I picked up a Nagant pretty much on a whim. To tell the truth, my main rifle is a black powder firer so at present this is my only smokeless powder firing rifle at present.
Now in it's full battle configuration with bayonette, the first thing that comes to mind is spitting a pig and roasting it over an open fire. Thus at first glance, the Nagant looks like a cross between a rifle and kitchen equipment. We'll cover the culinary possibilities in a future article and stick with shooting for now.
The next thing is you notice this thing is heavy, long, ungainly, pretty dorky looking actually. But looks don't count for much in this game. Besides, you are busy trying to ram cartridges through the breech-load and as you manage to work the bolt home past a series of rough spots, you wonder what it would have been like to actually have to face an enemy with this thing. You may be reassured by the fact that if it doesn't fire, there's always the sheer weight and that 20" long pig-sticker on the end of it.
But in battle, one doesn't often have the chance to stop and wonder about the possibilities. I assumed a prone position and acquired a target about 100 yards out. And as I began to fit myself into this firearm I noticed the stock was so well sculpted it felt like shouldering a 2x4. And as I begin to zero my target and dial my breathing in, I feel that weight bearing down on my forward arm and think "I don't want to be here all day". But as I'm grabbing the trigger and beginning to squeeze off a shot, what occurs to me is how very short this stock seems to be and how it ai't quite nestling in my shoulder and just before the round discharges the words "this is probably gonna hurt" cross my mind.
I stay in firing position. I look for a hole in my target. I look for dust around my target. I look to the sky for falling aircraft because that shot seemed to hit in another dimension. My buddy is helping me sight through his scope and he calls out "high".
High? Like how high? 20 feet? Quarter mile? This thing has fixed-distance sights and it's on it's lowest horizon right now. This is 100 yards. Did they not understand the concept of close-quarters combat back then? Oh yeah, that's what the bayonette is for.
But after a few more rounds and aiming low, I was able to start placing them in a 12" target. And each time that sucker gave me a nice punch in the shoulder. And then I found out it wouldn't inject the last round from the mag. It got hung up every time. So instead of 5 shots, you really get four. I now read it's not an uncommon defect for this model. I could take it back where I got it for an exchange, but I hand-selected this rifle for it's near-perfect bore. And I didn't buy it for combat, it's supposed to be a backup game-getter that I can buy rounds off the shelf for. So now you just stuff four more rounds on top of what is basically a place-keeper in the mag. So what?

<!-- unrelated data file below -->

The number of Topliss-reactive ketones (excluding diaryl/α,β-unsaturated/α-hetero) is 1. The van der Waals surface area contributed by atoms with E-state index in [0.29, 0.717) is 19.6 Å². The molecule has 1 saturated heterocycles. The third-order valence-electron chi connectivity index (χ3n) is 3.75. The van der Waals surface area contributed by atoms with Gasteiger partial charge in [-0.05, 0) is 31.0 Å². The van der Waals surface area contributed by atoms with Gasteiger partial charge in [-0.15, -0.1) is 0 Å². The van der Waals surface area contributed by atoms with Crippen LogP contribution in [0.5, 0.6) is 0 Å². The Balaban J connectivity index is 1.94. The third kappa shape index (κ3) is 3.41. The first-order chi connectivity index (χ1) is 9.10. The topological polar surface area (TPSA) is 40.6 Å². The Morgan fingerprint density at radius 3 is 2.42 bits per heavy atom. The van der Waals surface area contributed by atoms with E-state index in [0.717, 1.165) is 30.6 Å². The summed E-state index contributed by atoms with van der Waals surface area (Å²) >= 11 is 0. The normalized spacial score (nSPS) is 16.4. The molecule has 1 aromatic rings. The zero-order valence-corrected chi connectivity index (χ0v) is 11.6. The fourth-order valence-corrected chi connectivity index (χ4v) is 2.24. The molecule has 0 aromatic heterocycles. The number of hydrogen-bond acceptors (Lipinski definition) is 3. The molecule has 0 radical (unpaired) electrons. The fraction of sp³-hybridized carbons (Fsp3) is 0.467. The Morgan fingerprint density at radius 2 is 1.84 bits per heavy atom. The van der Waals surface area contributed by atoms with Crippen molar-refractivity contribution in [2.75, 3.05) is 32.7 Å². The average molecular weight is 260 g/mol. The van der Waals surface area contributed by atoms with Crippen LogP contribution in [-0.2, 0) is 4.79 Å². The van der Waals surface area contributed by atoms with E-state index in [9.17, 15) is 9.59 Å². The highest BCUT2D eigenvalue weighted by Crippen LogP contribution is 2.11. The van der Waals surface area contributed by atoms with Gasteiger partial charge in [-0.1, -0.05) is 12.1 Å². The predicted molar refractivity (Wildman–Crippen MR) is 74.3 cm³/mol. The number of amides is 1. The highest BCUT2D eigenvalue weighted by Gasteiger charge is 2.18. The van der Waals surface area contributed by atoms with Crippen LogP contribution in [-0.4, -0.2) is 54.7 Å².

But it seemed to fire pretty consistent. Pretty high and to the left. I was told they were pretty accurate. But with the fixed sights and all, it's a firearm you just kind of have to get used to. If your shoulder can take it. I put 20 rounds through it, I was taking my time, taking turns spotting my buddy. I was dialing in to zero when my shoulder said "that's it, you can stay but I'm going home".
But here is the beauty of these old war guns. You get them cheap and modifying them isn't so much a trip to the gun store but a matter for the home handy man. I don't like the hand-grip but they left we with lots of wood. I'll get out the carving tools and make it shake my hand back. I will spend a couple bucks on a butt-pad for it and that will build out that extra inch I want in butt length and do the old shoulder a favour.
So hey, for the $80-90 you drop on the thing, you got a deer rifle. And this very round is known as not only the first, but the first step in the "high powered shoulder fired" category. Deer, elk, moose, bear, buffalo right down to antellope and there's no reason you couldn't use it to bag a bunny if you were hungry. I'd recommend even experienced riflemen get one as a loaner or for teaching purposes.
Fully accessorized with sling, oil bottle, pig-sticker and cleaning rod, again, these can be had for about $80-90. I'd go so far as to say it's almost a perfect first hunting rifle. It's practically impossible to shoot yourself cleaning this thing, the barrel is too long to look down unless you are standing up.
Notes: beginners, please go out with a seasoned shooter your first time. Use that cleaning rod to run a patch with oil through the barrel before firing and if it comes out all cruddy and black, run a few more patches through it. Make sure the action operates, if not smoothly, then it just operates. And please transport the firearm action open, which means with the bolt open and clear of ammo until you get to the range. Be sure of your backstop which means always be sure your round goes home into something you can see that doesn't include air, people, houses or livestock. My next article will detail what makes a range a range.
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